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Admin17/06/16 00:00

Regulatory change programmes difficult to coordinate in distributed working environment; key deadlines loom

By Rachel Wolcott, Culture editor at Thomson Reuters

Regulatory change programmes are proving more difficult to coordinate and execute in a distributed working environment, forcing firms to find better ways to work and, in some cases, prompting them to seek help from regulators and lawmakers.

While regulators have put some initiatives on hold, that work has been replaced with continuing COVID-19-related changes as well as expectations that high-profile initiatives — for example, Libor transition and securities financing reporting — will largely keep to original deadlines. UK banks' new obligation to provide state-backed loans and offer mortgage and credit card customers payment holidays has created additional change programmes for the front office, as well as for compliance and risk managers.

European Market Infrastructure Regulation ( EMIR) and Markets in Financial Instruments Directive ( MiFID)-related tasks have emerged for CME Group customers following its announcement it will close its European trade repositories and authorised reporting mechanism (ARM).

Distributed working will make large-in-scale change programmes more complex and potentially unwieldy, but small changes and troubleshooting have become difficult too. Troubleshooting compliance IT systems that may take a few minutes to resolve in person naturally becomes more complex when a dozen team members must convene on video conferencing software. Likewise, policymaking and rules interpretation, as well as promulgation, is complicated by distributed working.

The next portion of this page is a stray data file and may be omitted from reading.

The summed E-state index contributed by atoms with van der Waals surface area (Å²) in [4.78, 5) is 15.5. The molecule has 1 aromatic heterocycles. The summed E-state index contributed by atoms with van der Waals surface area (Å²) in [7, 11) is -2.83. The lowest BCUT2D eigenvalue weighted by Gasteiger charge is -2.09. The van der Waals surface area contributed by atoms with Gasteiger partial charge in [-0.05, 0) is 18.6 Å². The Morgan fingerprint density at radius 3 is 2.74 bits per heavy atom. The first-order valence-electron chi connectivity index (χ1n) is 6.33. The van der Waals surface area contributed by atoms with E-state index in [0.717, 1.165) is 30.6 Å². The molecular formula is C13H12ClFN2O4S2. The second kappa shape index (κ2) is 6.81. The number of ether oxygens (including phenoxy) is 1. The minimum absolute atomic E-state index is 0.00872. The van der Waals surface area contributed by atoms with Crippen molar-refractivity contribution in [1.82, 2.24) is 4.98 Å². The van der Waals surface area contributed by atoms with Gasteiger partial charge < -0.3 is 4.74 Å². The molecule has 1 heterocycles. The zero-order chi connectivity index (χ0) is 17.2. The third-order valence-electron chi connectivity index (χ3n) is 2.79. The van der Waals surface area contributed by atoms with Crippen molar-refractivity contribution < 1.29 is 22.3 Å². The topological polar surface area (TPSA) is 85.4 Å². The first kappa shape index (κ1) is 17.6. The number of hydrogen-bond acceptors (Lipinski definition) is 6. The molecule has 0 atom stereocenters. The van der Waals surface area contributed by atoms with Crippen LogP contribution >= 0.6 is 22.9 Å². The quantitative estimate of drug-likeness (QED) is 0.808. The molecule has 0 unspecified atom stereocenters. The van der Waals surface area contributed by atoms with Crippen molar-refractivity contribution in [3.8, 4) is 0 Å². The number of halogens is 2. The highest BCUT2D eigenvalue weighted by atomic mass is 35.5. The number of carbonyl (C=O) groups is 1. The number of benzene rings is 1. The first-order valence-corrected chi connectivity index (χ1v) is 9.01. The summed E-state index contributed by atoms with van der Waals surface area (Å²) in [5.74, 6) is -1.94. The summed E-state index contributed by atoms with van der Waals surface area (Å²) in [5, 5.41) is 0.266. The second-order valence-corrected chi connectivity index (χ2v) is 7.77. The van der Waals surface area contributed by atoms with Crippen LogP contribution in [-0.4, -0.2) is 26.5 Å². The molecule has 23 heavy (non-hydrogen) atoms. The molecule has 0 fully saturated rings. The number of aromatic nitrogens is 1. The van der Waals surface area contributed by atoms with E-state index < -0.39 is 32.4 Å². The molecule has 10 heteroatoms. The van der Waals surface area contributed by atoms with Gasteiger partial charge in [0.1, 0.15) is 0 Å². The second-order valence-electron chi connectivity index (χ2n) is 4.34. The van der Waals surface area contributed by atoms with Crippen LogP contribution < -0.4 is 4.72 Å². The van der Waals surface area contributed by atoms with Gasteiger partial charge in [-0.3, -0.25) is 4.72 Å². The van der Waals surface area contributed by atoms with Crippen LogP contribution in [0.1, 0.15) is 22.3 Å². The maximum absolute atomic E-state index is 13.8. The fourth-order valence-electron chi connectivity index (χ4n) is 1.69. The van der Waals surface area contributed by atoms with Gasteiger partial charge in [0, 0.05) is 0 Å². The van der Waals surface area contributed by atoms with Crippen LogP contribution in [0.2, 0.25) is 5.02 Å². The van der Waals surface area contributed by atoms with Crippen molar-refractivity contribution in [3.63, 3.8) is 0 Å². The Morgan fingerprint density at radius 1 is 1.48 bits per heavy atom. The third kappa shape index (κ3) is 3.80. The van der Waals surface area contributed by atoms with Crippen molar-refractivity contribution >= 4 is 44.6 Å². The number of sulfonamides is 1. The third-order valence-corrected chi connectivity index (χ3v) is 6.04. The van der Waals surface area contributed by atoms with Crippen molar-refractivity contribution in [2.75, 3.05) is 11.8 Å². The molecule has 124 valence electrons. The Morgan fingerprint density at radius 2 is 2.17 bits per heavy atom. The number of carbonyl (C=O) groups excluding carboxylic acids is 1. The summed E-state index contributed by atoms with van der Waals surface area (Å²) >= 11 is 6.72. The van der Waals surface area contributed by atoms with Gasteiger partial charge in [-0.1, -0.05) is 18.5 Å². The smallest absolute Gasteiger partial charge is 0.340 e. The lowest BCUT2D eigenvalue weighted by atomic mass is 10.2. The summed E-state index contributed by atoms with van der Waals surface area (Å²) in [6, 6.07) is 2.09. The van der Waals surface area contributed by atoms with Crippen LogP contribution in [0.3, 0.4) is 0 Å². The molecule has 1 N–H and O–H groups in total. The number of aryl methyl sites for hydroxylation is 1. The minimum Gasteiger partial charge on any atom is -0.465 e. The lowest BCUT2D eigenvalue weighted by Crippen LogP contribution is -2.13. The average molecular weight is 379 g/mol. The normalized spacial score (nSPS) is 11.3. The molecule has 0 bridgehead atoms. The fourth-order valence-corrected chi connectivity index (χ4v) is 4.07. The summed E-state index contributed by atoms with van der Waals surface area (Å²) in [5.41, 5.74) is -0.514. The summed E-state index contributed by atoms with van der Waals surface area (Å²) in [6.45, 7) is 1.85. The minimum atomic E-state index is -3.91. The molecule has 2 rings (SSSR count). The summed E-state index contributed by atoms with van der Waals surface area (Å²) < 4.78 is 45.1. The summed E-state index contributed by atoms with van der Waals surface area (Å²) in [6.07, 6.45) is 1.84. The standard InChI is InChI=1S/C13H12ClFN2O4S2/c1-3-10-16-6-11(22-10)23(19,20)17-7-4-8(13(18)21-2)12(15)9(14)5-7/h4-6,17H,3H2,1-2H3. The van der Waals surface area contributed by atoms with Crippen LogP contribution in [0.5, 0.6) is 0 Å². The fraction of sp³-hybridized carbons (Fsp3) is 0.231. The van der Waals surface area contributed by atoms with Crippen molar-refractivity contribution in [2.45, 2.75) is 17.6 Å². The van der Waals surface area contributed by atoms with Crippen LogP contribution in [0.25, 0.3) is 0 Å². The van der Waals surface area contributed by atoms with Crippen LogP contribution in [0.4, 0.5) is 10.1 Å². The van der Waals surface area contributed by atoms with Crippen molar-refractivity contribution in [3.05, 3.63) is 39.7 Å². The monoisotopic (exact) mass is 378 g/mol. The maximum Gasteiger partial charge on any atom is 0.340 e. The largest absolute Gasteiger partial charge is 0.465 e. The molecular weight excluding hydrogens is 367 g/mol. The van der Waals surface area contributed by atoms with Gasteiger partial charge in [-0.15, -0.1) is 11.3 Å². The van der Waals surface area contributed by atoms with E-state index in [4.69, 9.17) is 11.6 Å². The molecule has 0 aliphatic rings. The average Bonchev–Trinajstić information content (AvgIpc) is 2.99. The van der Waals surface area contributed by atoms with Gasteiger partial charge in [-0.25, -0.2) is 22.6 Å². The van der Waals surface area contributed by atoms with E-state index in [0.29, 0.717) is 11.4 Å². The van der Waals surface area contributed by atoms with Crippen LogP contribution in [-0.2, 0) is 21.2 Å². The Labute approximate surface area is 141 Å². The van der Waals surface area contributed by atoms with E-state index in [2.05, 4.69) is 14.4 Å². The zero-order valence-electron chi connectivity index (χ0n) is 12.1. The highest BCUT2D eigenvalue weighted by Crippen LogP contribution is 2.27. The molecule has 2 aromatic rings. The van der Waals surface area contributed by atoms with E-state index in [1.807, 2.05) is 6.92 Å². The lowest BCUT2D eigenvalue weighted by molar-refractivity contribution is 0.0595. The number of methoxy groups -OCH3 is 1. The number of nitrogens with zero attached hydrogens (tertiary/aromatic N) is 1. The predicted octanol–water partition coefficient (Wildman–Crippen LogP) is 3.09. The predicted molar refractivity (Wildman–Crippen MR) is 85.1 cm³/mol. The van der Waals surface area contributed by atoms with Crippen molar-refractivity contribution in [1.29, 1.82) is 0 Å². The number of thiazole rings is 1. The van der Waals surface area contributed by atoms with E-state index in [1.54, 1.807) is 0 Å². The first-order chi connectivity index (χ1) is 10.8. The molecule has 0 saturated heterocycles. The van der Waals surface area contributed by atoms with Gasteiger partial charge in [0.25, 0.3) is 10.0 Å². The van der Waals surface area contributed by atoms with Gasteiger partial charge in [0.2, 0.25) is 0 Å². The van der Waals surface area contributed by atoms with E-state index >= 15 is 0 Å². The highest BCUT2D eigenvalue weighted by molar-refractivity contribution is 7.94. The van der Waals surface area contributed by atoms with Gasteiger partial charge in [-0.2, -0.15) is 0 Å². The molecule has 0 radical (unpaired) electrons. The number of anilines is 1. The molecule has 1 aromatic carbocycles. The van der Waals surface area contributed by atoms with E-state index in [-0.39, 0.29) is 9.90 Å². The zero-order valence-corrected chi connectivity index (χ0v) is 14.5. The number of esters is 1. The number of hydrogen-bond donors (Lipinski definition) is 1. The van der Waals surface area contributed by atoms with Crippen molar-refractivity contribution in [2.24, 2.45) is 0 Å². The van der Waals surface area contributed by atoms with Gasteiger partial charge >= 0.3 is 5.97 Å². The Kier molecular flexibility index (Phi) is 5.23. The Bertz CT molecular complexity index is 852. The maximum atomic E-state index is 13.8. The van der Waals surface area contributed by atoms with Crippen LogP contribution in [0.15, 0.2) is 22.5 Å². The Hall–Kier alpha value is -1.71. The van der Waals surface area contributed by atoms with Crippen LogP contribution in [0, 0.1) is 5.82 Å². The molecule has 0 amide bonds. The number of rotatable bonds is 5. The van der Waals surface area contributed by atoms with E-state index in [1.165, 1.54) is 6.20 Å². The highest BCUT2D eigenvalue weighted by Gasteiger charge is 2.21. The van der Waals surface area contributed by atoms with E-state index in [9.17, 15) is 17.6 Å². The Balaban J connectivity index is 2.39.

"If firms are getting stuck, what they need to do is take a step back and look at the fundamentals of the regulatory change and assessment processes. [Firms should] go through them step by step to identify which parts have relied on being able to hash things out using Excel and in person. Are these the reasons that we're getting stuck and, if so, what are the solutions available to these now very concrete and distinct problems? [Firms should] come back to those fundamentals and identify which parts are vulnerable when it comes to remote working — whether it's being able to discuss in a committee or propose changes out to all the stakeholders and discuss them in a way that everyone can look at — and figure out a solution," said Nicholas Melas, senior implementation manager at ClauseMatch in London.